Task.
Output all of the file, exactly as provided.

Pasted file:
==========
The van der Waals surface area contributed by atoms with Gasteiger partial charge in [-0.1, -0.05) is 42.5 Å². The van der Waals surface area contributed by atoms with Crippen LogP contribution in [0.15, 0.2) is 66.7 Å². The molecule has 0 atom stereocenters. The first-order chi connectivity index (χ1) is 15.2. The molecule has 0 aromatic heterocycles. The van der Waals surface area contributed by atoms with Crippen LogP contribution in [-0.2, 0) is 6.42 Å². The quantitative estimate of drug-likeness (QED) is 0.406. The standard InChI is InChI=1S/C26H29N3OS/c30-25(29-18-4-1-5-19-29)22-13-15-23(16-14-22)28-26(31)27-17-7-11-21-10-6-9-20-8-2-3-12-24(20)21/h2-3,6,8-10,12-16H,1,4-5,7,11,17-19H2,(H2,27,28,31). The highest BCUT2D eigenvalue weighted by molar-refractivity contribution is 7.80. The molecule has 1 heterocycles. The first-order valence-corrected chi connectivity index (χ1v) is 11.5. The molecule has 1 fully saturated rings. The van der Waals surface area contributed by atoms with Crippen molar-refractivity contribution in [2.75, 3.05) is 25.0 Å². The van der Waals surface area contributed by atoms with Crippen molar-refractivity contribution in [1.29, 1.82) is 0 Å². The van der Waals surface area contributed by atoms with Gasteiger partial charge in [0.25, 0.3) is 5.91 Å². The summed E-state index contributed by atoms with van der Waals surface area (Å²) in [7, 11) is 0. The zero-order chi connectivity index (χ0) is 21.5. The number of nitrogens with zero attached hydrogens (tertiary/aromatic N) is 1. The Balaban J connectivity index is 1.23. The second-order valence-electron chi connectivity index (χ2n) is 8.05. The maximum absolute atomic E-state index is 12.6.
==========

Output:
The van der Waals surface area contributed by atoms with Gasteiger partial charge in [-0.1, -0.05) is 42.5 Å². The van der Waals surface area contributed by atoms with Crippen LogP contribution in [0.15, 0.2) is 66.7 Å². The molecule has 0 atom stereocenters. The first-order chi connectivity index (χ1) is 15.2. The molecule has 0 aromatic heterocycles. The van der Waals surface area contributed by atoms with Crippen LogP contribution in [-0.2, 0) is 6.42 Å². The quantitative estimate of drug-likeness (QED) is 0.406. The standard InChI is InChI=1S/C26H29N3OS/c30-25(29-18-4-1-5-19-29)22-13-15-23(16-14-22)28-26(31)27-17-7-11-21-10-6-9-20-8-2-3-12-24(20)21/h2-3,6,8-10,12-16H,1,4-5,7,11,17-19H2,(H2,27,28,31). The highest BCUT2D eigenvalue weighted by molar-refractivity contribution is 7.80. The molecule has 1 heterocycles. The first-order valence-corrected chi connectivity index (χ1v) is 11.5. The molecule has 1 fully saturated rings. The van der Waals surface area contributed by atoms with Crippen molar-refractivity contribution in [2.75, 3.05) is 25.0 Å². The van der Waals surface area contributed by atoms with Crippen molar-refractivity contribution in [1.29, 1.82) is 0 Å². The van der Waals surface area contributed by atoms with Gasteiger partial charge in [0.25, 0.3) is 5.91 Å². The summed E-state index contributed by atoms with van der Waals surface area (Å²) in [7, 11) is 0. The zero-order chi connectivity index (χ0) is 21.5. The number of nitrogens with zero attached hydrogens (tertiary/aromatic N) is 1. The Balaban J connectivity index is 1.23. The second-order valence-electron chi connectivity index (χ2n) is 8.05. The maximum absolute atomic E-state index is 12.6.